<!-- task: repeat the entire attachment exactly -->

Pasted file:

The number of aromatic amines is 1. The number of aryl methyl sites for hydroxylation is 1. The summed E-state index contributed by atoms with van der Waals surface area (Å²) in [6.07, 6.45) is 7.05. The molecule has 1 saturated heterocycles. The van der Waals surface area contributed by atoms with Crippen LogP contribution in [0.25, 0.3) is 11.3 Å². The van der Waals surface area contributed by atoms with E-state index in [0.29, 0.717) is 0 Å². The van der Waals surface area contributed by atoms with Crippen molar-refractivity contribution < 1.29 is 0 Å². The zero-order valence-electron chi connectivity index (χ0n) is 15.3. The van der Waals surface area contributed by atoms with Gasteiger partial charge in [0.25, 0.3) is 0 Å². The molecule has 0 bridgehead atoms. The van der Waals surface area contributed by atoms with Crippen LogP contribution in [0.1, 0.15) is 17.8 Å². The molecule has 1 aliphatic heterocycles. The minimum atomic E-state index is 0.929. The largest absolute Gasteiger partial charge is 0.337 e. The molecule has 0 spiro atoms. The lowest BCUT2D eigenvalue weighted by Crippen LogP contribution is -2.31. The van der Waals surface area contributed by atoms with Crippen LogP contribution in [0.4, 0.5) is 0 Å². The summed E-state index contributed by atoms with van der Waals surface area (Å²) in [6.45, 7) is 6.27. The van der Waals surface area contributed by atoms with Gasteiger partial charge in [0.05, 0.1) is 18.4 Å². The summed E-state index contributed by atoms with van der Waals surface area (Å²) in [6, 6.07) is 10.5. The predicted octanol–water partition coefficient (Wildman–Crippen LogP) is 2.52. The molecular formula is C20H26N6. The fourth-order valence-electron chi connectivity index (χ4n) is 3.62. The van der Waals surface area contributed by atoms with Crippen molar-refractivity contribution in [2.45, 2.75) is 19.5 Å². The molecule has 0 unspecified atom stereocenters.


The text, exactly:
The number of aromatic amines is 1. The number of aryl methyl sites for hydroxylation is 1. The summed E-state index contributed by atoms with van der Waals surface area (Å²) in [6.07, 6.45) is 7.05. The molecule has 1 saturated heterocycles. The van der Waals surface area contributed by atoms with Crippen LogP contribution in [0.25, 0.3) is 11.3 Å². The van der Waals surface area contributed by atoms with E-state index in [0.29, 0.717) is 0 Å². The van der Waals surface area contributed by atoms with Crippen molar-refractivity contribution < 1.29 is 0 Å². The zero-order valence-electron chi connectivity index (χ0n) is 15.3. The van der Waals surface area contributed by atoms with Gasteiger partial charge in [0.25, 0.3) is 0 Å². The molecule has 0 bridgehead atoms. The van der Waals surface area contributed by atoms with Crippen LogP contribution in [0.1, 0.15) is 17.8 Å². The molecule has 1 aliphatic heterocycles. The minimum atomic E-state index is 0.929. The largest absolute Gasteiger partial charge is 0.337 e. The molecule has 0 spiro atoms. The lowest BCUT2D eigenvalue weighted by Crippen LogP contribution is -2.31. The van der Waals surface area contributed by atoms with Crippen LogP contribution in [0.4, 0.5) is 0 Å². The summed E-state index contributed by atoms with van der Waals surface area (Å²) in [6.45, 7) is 6.27. The van der Waals surface area contributed by atoms with Gasteiger partial charge in [0.05, 0.1) is 18.4 Å². The summed E-state index contributed by atoms with van der Waals surface area (Å²) in [6, 6.07) is 10.5. The predicted octanol–water partition coefficient (Wildman–Crippen LogP) is 2.52. The molecular formula is C20H26N6. The fourth-order valence-electron chi connectivity index (χ4n) is 3.62. The van der Waals surface area contributed by atoms with Crippen molar-refractivity contribution in [2.45, 2.75) is 19.5 Å². The molecule has 0 unspecified atom stereocenters.